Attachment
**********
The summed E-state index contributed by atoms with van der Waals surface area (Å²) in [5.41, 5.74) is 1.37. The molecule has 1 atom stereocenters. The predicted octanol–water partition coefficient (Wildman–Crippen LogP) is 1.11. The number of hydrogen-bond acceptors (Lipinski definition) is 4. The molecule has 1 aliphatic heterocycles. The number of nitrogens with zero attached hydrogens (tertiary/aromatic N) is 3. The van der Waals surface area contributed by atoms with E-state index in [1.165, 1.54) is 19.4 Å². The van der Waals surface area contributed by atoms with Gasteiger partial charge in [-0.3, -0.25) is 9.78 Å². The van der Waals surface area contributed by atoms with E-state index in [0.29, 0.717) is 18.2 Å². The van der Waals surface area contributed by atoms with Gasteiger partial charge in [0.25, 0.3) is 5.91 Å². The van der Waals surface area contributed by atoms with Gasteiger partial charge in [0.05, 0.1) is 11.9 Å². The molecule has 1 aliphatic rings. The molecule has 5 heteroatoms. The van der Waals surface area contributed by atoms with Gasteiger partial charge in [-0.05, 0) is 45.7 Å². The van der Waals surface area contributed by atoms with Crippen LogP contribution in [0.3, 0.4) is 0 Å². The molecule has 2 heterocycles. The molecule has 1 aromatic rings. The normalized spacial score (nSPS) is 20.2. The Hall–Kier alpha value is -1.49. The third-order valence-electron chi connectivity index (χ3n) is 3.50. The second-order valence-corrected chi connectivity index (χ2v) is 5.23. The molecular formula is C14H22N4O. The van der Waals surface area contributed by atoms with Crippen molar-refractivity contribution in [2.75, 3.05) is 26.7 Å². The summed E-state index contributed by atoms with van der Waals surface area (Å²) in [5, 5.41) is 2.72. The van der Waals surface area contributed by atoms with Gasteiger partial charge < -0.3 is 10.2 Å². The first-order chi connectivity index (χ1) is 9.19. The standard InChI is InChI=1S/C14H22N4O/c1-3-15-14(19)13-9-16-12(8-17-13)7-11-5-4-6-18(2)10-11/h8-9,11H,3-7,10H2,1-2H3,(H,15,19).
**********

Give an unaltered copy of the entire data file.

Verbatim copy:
The summed E-state index contributed by atoms with van der Waals surface area (Å²) in [5.41, 5.74) is 1.37. The molecule has 1 atom stereocenters. The predicted octanol–water partition coefficient (Wildman–Crippen LogP) is 1.11. The number of hydrogen-bond acceptors (Lipinski definition) is 4. The molecule has 1 aliphatic heterocycles. The number of nitrogens with zero attached hydrogens (tertiary/aromatic N) is 3. The van der Waals surface area contributed by atoms with E-state index in [1.165, 1.54) is 19.4 Å². The van der Waals surface area contributed by atoms with Gasteiger partial charge in [-0.3, -0.25) is 9.78 Å². The van der Waals surface area contributed by atoms with E-state index in [0.29, 0.717) is 18.2 Å². The van der Waals surface area contributed by atoms with Gasteiger partial charge in [0.25, 0.3) is 5.91 Å². The van der Waals surface area contributed by atoms with Gasteiger partial charge in [0.05, 0.1) is 11.9 Å². The molecule has 1 aliphatic rings. The molecule has 5 heteroatoms. The van der Waals surface area contributed by atoms with Gasteiger partial charge in [-0.05, 0) is 45.7 Å². The van der Waals surface area contributed by atoms with Crippen LogP contribution in [0.3, 0.4) is 0 Å². The molecule has 2 heterocycles. The molecule has 1 aromatic rings. The normalized spacial score (nSPS) is 20.2. The Hall–Kier alpha value is -1.49. The third-order valence-electron chi connectivity index (χ3n) is 3.50. The second-order valence-corrected chi connectivity index (χ2v) is 5.23. The molecular formula is C14H22N4O. The van der Waals surface area contributed by atoms with Crippen molar-refractivity contribution in [2.75, 3.05) is 26.7 Å². The summed E-state index contributed by atoms with van der Waals surface area (Å²) in [5, 5.41) is 2.72. The van der Waals surface area contributed by atoms with Gasteiger partial charge < -0.3 is 10.2 Å². The first-order chi connectivity index (χ1) is 9.19. The standard InChI is InChI=1S/C14H22N4O/c1-3-15-14(19)13-9-16-12(8-17-13)7-11-5-4-6-18(2)10-11/h8-9,11H,3-7,10H2,1-2H3,(H,15,19).